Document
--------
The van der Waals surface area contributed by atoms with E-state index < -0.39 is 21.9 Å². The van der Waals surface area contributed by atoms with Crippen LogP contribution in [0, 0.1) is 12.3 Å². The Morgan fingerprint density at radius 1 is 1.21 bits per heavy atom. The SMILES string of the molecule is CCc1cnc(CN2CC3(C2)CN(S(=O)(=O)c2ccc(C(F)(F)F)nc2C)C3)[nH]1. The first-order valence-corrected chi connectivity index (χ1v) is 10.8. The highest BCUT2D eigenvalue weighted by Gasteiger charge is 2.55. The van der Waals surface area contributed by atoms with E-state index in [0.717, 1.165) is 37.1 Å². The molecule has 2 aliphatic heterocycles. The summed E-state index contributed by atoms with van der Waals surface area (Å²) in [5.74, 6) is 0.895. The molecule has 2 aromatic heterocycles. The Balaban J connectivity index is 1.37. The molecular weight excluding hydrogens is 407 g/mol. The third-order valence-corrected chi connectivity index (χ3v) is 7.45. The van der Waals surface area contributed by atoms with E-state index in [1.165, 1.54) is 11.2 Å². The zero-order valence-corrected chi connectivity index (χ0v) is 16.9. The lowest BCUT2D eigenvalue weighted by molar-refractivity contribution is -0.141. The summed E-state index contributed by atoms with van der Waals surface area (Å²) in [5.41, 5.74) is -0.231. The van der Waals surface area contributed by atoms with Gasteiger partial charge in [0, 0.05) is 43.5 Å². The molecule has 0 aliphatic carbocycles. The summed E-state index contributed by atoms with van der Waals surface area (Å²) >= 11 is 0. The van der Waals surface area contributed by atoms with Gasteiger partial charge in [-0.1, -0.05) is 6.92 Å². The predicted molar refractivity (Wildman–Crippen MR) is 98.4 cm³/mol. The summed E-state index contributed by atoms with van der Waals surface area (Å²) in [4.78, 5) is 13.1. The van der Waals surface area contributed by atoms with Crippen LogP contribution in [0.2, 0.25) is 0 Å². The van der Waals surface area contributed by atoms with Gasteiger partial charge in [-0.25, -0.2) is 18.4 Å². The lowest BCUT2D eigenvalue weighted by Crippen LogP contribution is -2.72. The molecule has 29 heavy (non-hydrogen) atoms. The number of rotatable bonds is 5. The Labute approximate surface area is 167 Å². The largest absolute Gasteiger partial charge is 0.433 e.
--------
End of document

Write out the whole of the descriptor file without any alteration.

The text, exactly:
The van der Waals surface area contributed by atoms with E-state index < -0.39 is 21.9 Å². The van der Waals surface area contributed by atoms with Crippen LogP contribution in [0, 0.1) is 12.3 Å². The Morgan fingerprint density at radius 1 is 1.21 bits per heavy atom. The SMILES string of the molecule is CCc1cnc(CN2CC3(C2)CN(S(=O)(=O)c2ccc(C(F)(F)F)nc2C)C3)[nH]1. The first-order valence-corrected chi connectivity index (χ1v) is 10.8. The highest BCUT2D eigenvalue weighted by Gasteiger charge is 2.55. The van der Waals surface area contributed by atoms with E-state index in [0.717, 1.165) is 37.1 Å². The molecule has 2 aliphatic heterocycles. The summed E-state index contributed by atoms with van der Waals surface area (Å²) in [5.74, 6) is 0.895. The molecule has 2 aromatic heterocycles. The Balaban J connectivity index is 1.37. The molecular weight excluding hydrogens is 407 g/mol. The third-order valence-corrected chi connectivity index (χ3v) is 7.45. The van der Waals surface area contributed by atoms with E-state index in [1.165, 1.54) is 11.2 Å². The zero-order valence-corrected chi connectivity index (χ0v) is 16.9. The lowest BCUT2D eigenvalue weighted by molar-refractivity contribution is -0.141. The summed E-state index contributed by atoms with van der Waals surface area (Å²) in [5.41, 5.74) is -0.231. The van der Waals surface area contributed by atoms with Gasteiger partial charge in [0, 0.05) is 43.5 Å². The molecule has 0 aliphatic carbocycles. The summed E-state index contributed by atoms with van der Waals surface area (Å²) >= 11 is 0. The van der Waals surface area contributed by atoms with Gasteiger partial charge in [-0.1, -0.05) is 6.92 Å². The predicted molar refractivity (Wildman–Crippen MR) is 98.4 cm³/mol. The summed E-state index contributed by atoms with van der Waals surface area (Å²) in [4.78, 5) is 13.1. The van der Waals surface area contributed by atoms with Crippen LogP contribution in [0.2, 0.25) is 0 Å². The van der Waals surface area contributed by atoms with Gasteiger partial charge in [-0.25, -0.2) is 18.4 Å². The lowest BCUT2D eigenvalue weighted by Crippen LogP contribution is -2.72. The molecule has 29 heavy (non-hydrogen) atoms. The number of rotatable bonds is 5. The Labute approximate surface area is 167 Å². The largest absolute Gasteiger partial charge is 0.433 e.